Islam is in the public consciousness at the moment, with recent events in Australia including a series of "terror raids" and a young man with suspected links to Islamic extremism shot dead in Melbourne. In the Middle East, hundreds of thousands of Christians are fleeing from persecution under the Islamic State.

How do Christians respond to Islam? Is this an Islamic issue or is it only ideological extremism we need to worry about? Rev Mark Durie is a theologian who has written extensively on Islam and Christianity. He talks to ACL's Daniel Simon about how to answer some of these questions.

DANIEL SIMON: Islam has been in the public consciousness lately after a series of incidents in Australia including the so-called terror raids by police in Sydney and Brisbane, and as recently as this week in Melbourne as well.

On the other side of the world, Christians are fleeing in their hundreds of thousands from persecution by the Islamic State in the Middle East.

As Christians, how do we respond to this? How do we love our Muslim neighbours? Is this really about Islam or is it just ideological extremism?

The Reverend Mark Durie has written extensively on Islam and Christianity and he’s here to help us think about these questions. Thanks for joining me Mark.

MARK DURIE: It’s great to be with you Daniel.

DANIEL SIMON: Australians are responding in a variety of ways to the threat of extreme ideological Islam. Some people are responding with hostility. Some politicians are proposing a ban on the burqa and things like that. On the other side we have people like the Victorian premier Denis Napthine or the US president Barack Obama saying that the violence committed by extremists really has nothing to do with Islam at all. So how can we know where the truth lies and how should we talk seriously and honestly about Islam without giving in to fear or hatred?

MARK DURIE: Well Daniel I think it is the case that many of the acts of groups likes ISIS or the Islamic State can be traced back to the teachings of Mohammad and the teachings of core principles of Islam. There is an issue there, but for the majority of Muslims in Australia, they would see these sorts of actions as having nothing to do with Islam so they would want to dissociate themselves from it. It’s important not to tar all Muslims with the same brush even if for example you can find precedents in the life of Mohammad for beheading people or selling people and so on. Most ordinary Muslims are not kind of across that or aware of those connections.

I think being afraid is a really bad response for these sorts of event.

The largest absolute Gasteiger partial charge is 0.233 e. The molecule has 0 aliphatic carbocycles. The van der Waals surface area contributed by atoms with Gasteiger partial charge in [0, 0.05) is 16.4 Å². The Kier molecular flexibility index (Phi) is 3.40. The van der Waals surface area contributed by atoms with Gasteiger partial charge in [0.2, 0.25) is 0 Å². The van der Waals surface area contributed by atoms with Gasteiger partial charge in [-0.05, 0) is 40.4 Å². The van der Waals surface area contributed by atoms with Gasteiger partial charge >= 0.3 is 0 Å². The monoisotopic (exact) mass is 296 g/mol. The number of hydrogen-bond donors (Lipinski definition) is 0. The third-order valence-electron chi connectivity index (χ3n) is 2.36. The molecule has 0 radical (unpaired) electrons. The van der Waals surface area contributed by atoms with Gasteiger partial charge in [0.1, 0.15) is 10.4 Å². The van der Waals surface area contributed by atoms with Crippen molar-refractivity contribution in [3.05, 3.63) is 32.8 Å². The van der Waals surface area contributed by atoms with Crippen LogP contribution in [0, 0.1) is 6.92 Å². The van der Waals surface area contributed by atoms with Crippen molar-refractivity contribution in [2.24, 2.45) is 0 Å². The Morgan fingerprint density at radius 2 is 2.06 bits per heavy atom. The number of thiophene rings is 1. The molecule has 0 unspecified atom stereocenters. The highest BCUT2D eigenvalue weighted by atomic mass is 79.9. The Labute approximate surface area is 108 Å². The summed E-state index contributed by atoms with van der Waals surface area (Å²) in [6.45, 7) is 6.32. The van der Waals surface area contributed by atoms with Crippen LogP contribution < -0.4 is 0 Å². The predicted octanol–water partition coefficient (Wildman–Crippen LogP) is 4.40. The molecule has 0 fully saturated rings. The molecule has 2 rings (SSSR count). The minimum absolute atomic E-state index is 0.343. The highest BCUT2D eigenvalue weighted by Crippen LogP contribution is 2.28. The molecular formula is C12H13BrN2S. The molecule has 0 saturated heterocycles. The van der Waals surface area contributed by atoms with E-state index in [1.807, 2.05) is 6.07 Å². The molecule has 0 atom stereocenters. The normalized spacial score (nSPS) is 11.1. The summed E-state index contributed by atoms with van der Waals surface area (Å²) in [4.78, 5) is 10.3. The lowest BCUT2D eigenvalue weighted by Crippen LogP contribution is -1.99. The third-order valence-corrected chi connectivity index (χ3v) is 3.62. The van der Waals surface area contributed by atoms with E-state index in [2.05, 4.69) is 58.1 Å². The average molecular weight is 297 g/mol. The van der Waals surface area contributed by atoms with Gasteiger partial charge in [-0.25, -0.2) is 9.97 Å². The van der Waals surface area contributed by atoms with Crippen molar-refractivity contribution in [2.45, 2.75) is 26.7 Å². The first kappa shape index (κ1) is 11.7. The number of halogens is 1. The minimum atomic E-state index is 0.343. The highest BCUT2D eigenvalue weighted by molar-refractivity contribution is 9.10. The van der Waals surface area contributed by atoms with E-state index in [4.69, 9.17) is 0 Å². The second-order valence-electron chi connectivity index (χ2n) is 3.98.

Those radical jihadists, they want to make us afraid, they want us to be so intimidated we will give in or even that we’ll hate so much that a conflict will break out and there’ll be a fight because they believe they’ll win that.

I don’t think it’s helpful to ban the burqa or impose restrictions on you might say fairly ordinary practice of Islam by Muslims, but we certainly should take very seriously the radicalisation that is particular religious leaders preaching activation for jihad amongst young people. That’s a very serious threat that needs to be addressed quite vigorously by Australia.

DANIEL SIMON: A few days ago on your blog, you commented on the social media movement involving young Muslims and the hashtag #NotInMyName, and I was very interested too in what you wrote about ‘what is a Christian response’ to all this. How do we as Christians engage with and relate to our Muslim neighbours?

MARK DURIE: I think the #NotInMyName movement is a sign that many Muslims do find the actions of the Islamic State repugnant and they really want the world to know that as far as they’re concerned, these actions have nothing to do with their religion. They have no desire to defend these actions; in fact they reject them.

One of the very big challenges for Christians to relate to Islam and Muslims is firstly to acknowledge the truth. You know, there are problems. There are bad things in the life of Mohammad and in the Quran that actually motivates some of these atrocities. The ISIS fighters are, you know, all Muslims so there’s no kind of Buddhists fighting for them. It is an Islamic issue.

But at the same time, we need love. It’s really important not to be defined by fear. It’s important to reach out to your Muslim neighbour. It’s important to realise that most Muslims just want to get on with their lives. It’s important to build bridges. So we have to hold these close together. Truth and love together. It’s so easy to just go for one or the other.

DANIEL SIMON: One of the suspected terrorists arrested recently was wearing a T-shirt saying ‘I found prophet Jesus in the Quran.’ Theologically, must there always be conflict between Islam and Christianity, or is there important ground? Can we find Jesus in the Quran?

MARK DURIE: The Islamic view is that Jesus was a Muslim prophet and he taught a path to God that leads us to Mohammad. So if you really want to follow the Jesus of the Quran, you’d become a Sharia compliant Muslim who believes in Mohammad. Islam teaches that when Jesus returns, he will with the sword fight against anyone who doesn’t follow Mohammad and Mohammad said that he will destroy the cross. So that Jesus - that man found in the Quran - is the Jesus who will destroy Christianity. That’s a strategy that’s used by Muslims to convert people from the Christian background into the Islamic faith. But I would say it’s a very different Jesus.

I’ve actually written a book that deals with this called ‘Which God?’ and I explain at some length that the Islamic Jesus that is found in the Quran is a very different figure from the Jesus of Nazareth, the historical Jesus of the gospels.

DANIEL SIMON: Reverend Mark Durie thank you very much for joining me.

MARK DURIE: It’s been a pleasure talking Daniel.